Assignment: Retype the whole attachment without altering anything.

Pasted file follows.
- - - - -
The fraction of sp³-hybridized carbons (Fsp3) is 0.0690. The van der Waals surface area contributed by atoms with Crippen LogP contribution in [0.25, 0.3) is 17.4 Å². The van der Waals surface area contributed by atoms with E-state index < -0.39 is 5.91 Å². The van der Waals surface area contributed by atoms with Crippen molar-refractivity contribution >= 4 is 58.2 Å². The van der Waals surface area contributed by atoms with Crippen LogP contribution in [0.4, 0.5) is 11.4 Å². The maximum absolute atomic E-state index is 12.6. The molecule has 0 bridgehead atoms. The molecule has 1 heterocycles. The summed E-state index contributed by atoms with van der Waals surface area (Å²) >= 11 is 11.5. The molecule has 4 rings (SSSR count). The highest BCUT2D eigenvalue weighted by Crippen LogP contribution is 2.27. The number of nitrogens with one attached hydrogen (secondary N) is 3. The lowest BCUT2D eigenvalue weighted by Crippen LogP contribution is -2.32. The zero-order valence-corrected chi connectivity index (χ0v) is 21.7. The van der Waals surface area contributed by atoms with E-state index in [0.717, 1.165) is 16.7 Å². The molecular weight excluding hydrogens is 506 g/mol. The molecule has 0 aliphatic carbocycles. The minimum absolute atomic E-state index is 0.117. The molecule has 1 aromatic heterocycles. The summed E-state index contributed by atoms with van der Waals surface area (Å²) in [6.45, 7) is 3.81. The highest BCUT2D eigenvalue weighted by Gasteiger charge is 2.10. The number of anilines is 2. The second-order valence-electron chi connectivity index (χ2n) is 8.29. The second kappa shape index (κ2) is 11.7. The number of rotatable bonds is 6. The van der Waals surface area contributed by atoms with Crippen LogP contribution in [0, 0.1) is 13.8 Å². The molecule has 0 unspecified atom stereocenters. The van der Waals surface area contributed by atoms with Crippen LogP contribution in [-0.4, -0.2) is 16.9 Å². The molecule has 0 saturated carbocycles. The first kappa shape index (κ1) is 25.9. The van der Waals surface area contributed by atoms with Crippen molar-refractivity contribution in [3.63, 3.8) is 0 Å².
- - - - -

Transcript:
The fraction of sp³-hybridized carbons (Fsp3) is 0.0690. The van der Waals surface area contributed by atoms with Crippen LogP contribution in [0.25, 0.3) is 17.4 Å². The van der Waals surface area contributed by atoms with E-state index < -0.39 is 5.91 Å². The van der Waals surface area contributed by atoms with Crippen molar-refractivity contribution >= 4 is 58.2 Å². The van der Waals surface area contributed by atoms with Crippen LogP contribution in [0.4, 0.5) is 11.4 Å². The maximum absolute atomic E-state index is 12.6. The molecule has 0 bridgehead atoms. The molecule has 1 heterocycles. The summed E-state index contributed by atoms with van der Waals surface area (Å²) >= 11 is 11.5. The molecule has 4 rings (SSSR count). The highest BCUT2D eigenvalue weighted by Crippen LogP contribution is 2.27. The number of nitrogens with one attached hydrogen (secondary N) is 3. The lowest BCUT2D eigenvalue weighted by Crippen LogP contribution is -2.32. The zero-order valence-corrected chi connectivity index (χ0v) is 21.7. The van der Waals surface area contributed by atoms with E-state index in [0.717, 1.165) is 16.7 Å². The molecular weight excluding hydrogens is 506 g/mol. The molecule has 0 aliphatic carbocycles. The minimum absolute atomic E-state index is 0.117. The molecule has 1 aromatic heterocycles. The summed E-state index contributed by atoms with van der Waals surface area (Å²) in [6.45, 7) is 3.81. The highest BCUT2D eigenvalue weighted by Gasteiger charge is 2.10. The number of anilines is 2. The second-order valence-electron chi connectivity index (χ2n) is 8.29. The second kappa shape index (κ2) is 11.7. The number of rotatable bonds is 6. The van der Waals surface area contributed by atoms with Crippen LogP contribution in [0, 0.1) is 13.8 Å². The molecule has 0 unspecified atom stereocenters. The van der Waals surface area contributed by atoms with Crippen LogP contribution in [-0.4, -0.2) is 16.9 Å². The molecule has 0 saturated carbocycles. The first kappa shape index (κ1) is 25.9. The van der Waals surface area contributed by atoms with Crippen molar-refractivity contribution in [3.63, 3.8) is 0 Å².